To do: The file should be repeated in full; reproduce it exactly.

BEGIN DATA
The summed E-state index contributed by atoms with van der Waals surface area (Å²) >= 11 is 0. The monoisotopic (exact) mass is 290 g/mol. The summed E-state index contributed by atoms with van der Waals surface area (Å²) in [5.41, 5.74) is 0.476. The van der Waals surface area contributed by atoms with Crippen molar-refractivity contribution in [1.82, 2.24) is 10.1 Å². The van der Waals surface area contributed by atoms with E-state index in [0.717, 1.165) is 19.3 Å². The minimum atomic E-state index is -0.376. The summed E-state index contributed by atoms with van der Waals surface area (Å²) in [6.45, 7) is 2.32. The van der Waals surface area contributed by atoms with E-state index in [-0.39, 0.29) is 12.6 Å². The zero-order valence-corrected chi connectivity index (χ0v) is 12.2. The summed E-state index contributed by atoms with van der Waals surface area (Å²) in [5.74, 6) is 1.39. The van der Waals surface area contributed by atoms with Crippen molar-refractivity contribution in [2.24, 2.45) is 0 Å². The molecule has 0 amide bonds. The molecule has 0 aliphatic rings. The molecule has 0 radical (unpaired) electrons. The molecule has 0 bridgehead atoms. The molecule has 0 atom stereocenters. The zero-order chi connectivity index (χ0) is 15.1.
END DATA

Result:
The summed E-state index contributed by atoms with van der Waals surface area (Å²) >= 11 is 0. The monoisotopic (exact) mass is 290 g/mol. The summed E-state index contributed by atoms with van der Waals surface area (Å²) in [5.41, 5.74) is 0.476. The van der Waals surface area contributed by atoms with Crippen molar-refractivity contribution in [1.82, 2.24) is 10.1 Å². The van der Waals surface area contributed by atoms with E-state index in [0.717, 1.165) is 19.3 Å². The minimum atomic E-state index is -0.376. The summed E-state index contributed by atoms with van der Waals surface area (Å²) in [6.45, 7) is 2.32. The van der Waals surface area contributed by atoms with E-state index in [-0.39, 0.29) is 12.6 Å². The zero-order valence-corrected chi connectivity index (χ0v) is 12.2. The summed E-state index contributed by atoms with van der Waals surface area (Å²) in [5.74, 6) is 1.39. The van der Waals surface area contributed by atoms with Crippen molar-refractivity contribution in [2.24, 2.45) is 0 Å². The molecule has 0 amide bonds. The molecule has 0 aliphatic rings. The molecule has 0 radical (unpaired) electrons. The molecule has 0 bridgehead atoms. The molecule has 0 atom stereocenters. The zero-order chi connectivity index (χ0) is 15.1.